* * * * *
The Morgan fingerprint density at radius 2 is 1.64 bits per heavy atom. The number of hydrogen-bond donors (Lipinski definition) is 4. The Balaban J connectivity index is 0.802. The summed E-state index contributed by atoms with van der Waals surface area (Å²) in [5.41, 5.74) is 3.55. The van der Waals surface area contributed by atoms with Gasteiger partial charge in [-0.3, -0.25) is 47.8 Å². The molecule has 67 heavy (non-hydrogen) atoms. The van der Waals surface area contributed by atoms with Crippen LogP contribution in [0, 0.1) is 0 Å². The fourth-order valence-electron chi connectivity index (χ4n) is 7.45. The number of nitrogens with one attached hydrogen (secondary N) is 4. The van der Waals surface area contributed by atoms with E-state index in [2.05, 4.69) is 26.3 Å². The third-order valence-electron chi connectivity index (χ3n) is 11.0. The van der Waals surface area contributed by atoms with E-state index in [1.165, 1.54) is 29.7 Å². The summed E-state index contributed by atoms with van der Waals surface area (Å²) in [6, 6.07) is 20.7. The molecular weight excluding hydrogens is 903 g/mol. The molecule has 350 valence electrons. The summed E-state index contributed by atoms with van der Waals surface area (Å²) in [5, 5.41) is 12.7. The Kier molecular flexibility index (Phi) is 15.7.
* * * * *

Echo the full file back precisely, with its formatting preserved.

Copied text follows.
The Morgan fingerprint density at radius 2 is 1.64 bits per heavy atom. The number of hydrogen-bond donors (Lipinski definition) is 4. The Balaban J connectivity index is 0.802. The summed E-state index contributed by atoms with van der Waals surface area (Å²) in [5.41, 5.74) is 3.55. The van der Waals surface area contributed by atoms with Gasteiger partial charge in [-0.3, -0.25) is 47.8 Å². The molecule has 67 heavy (non-hydrogen) atoms. The van der Waals surface area contributed by atoms with Crippen LogP contribution in [0, 0.1) is 0 Å². The fourth-order valence-electron chi connectivity index (χ4n) is 7.45. The number of nitrogens with one attached hydrogen (secondary N) is 4. The van der Waals surface area contributed by atoms with E-state index in [2.05, 4.69) is 26.3 Å². The third-order valence-electron chi connectivity index (χ3n) is 11.0. The van der Waals surface area contributed by atoms with E-state index in [1.165, 1.54) is 29.7 Å². The summed E-state index contributed by atoms with van der Waals surface area (Å²) in [6, 6.07) is 20.7. The molecular weight excluding hydrogens is 903 g/mol. The molecule has 350 valence electrons. The summed E-state index contributed by atoms with van der Waals surface area (Å²) in [5, 5.41) is 12.7. The Kier molecular flexibility index (Phi) is 15.7.